Paula Scher y la tipografía

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Paula Scher: Do What You've Never Done Before

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Paula Scher – New York Design

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ARTIST SERIES: Paula Scher from Hillman Curtis on Vimeo.

American perceptions of cricket

I actually like the test-match version of the game having been taught the fundamentals by my father. But, it is true that most Americans are bewildered by it.

What playing cricket looks like to Americans

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My father thought very highly of Sir Garry Sobers, the great all-rounder from the West Indies. Here’s famous fast bowler Dennis Lillee learning not to taunt Happy Fun Ball.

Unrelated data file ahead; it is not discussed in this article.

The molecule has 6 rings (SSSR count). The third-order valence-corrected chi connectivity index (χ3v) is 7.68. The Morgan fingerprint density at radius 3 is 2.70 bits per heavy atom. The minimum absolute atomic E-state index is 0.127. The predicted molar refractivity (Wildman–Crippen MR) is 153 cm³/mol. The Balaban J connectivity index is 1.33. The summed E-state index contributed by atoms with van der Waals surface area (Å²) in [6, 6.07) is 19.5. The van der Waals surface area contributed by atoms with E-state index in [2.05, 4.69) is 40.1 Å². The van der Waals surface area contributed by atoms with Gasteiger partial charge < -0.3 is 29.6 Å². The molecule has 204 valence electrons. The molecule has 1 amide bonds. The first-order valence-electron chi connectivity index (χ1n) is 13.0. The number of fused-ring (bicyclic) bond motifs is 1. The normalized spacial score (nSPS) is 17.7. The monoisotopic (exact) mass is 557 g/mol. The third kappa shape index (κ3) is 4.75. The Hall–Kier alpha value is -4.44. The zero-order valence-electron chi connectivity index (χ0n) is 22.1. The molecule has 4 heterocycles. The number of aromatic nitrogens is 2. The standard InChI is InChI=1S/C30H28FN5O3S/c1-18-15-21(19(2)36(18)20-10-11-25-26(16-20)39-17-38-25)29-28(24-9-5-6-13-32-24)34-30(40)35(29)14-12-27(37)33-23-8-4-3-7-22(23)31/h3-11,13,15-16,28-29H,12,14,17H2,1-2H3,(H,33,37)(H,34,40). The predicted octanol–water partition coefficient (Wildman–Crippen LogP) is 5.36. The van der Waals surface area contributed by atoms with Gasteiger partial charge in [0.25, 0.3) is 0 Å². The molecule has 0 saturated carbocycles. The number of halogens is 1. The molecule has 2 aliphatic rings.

Gary Sobers vs Denis Lillee, one of the greatest cricket battles

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Take a Leap: Frasier Crane on the 29th of February

Twenty years ago, Dr. Frasier Crane urged his listeners, family, and friends to use February 29th as a “free day” to take chances.  It didn’t end well.  Here’s the famous clip of Crane trying to sing his “signature piece” for a PBS Pledge Drive.

Context and (over?)analysis at The Onion’s AV Club.

Frasier sings buttons and bows

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Hit the road Jacques: Virtual walking tour of Switzerland


Screenshot via